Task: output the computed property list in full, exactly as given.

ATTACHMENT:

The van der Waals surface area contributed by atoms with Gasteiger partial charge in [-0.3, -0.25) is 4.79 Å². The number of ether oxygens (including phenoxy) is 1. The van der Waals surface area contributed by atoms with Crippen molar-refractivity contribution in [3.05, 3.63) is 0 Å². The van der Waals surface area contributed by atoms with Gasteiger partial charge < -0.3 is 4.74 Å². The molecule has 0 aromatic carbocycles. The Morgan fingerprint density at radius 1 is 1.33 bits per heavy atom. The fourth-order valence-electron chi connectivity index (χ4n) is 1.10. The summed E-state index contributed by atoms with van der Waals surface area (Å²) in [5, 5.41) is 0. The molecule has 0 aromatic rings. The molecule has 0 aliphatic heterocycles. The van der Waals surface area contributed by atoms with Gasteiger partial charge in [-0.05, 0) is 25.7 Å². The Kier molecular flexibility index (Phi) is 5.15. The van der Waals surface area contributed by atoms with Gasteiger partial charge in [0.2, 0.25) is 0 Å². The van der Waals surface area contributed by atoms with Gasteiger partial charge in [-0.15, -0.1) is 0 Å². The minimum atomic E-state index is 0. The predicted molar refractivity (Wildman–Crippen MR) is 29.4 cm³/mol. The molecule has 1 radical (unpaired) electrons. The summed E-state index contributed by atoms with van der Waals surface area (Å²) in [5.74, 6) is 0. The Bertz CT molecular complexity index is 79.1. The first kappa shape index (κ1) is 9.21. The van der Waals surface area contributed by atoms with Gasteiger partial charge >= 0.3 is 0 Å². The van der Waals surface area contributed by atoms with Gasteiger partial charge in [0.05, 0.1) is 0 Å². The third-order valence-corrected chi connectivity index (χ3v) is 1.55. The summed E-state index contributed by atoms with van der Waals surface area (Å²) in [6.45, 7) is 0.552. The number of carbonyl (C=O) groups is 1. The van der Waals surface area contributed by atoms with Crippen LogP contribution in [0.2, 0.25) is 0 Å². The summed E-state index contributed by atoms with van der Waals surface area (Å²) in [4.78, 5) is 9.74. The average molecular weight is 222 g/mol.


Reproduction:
The van der Waals surface area contributed by atoms with Gasteiger partial charge in [-0.3, -0.25) is 4.79 Å². The number of ether oxygens (including phenoxy) is 1. The van der Waals surface area contributed by atoms with Crippen molar-refractivity contribution in [3.05, 3.63) is 0 Å². The van der Waals surface area contributed by atoms with Gasteiger partial charge < -0.3 is 4.74 Å². The molecule has 0 aromatic carbocycles. The Morgan fingerprint density at radius 1 is 1.33 bits per heavy atom. The fourth-order valence-electron chi connectivity index (χ4n) is 1.10. The summed E-state index contributed by atoms with van der Waals surface area (Å²) in [5, 5.41) is 0. The molecule has 0 aromatic rings. The molecule has 0 aliphatic heterocycles. The van der Waals surface area contributed by atoms with Gasteiger partial charge in [-0.05, 0) is 25.7 Å². The Kier molecular flexibility index (Phi) is 5.15. The van der Waals surface area contributed by atoms with Gasteiger partial charge in [0.2, 0.25) is 0 Å². The van der Waals surface area contributed by atoms with Gasteiger partial charge in [-0.15, -0.1) is 0 Å². The minimum atomic E-state index is 0. The predicted molar refractivity (Wildman–Crippen MR) is 29.4 cm³/mol. The molecule has 1 radical (unpaired) electrons. The summed E-state index contributed by atoms with van der Waals surface area (Å²) in [5.74, 6) is 0. The Bertz CT molecular complexity index is 79.1. The first kappa shape index (κ1) is 9.21. The van der Waals surface area contributed by atoms with Gasteiger partial charge >= 0.3 is 0 Å². The van der Waals surface area contributed by atoms with Gasteiger partial charge in [0.05, 0.1) is 0 Å². The third-order valence-corrected chi connectivity index (χ3v) is 1.55. The summed E-state index contributed by atoms with van der Waals surface area (Å²) in [6.45, 7) is 0.552. The number of carbonyl (C=O) groups is 1. The van der Waals surface area contributed by atoms with Crippen LogP contribution in [0.2, 0.25) is 0 Å². The summed E-state index contributed by atoms with van der Waals surface area (Å²) in [4.78, 5) is 9.74. The average molecular weight is 222 g/mol.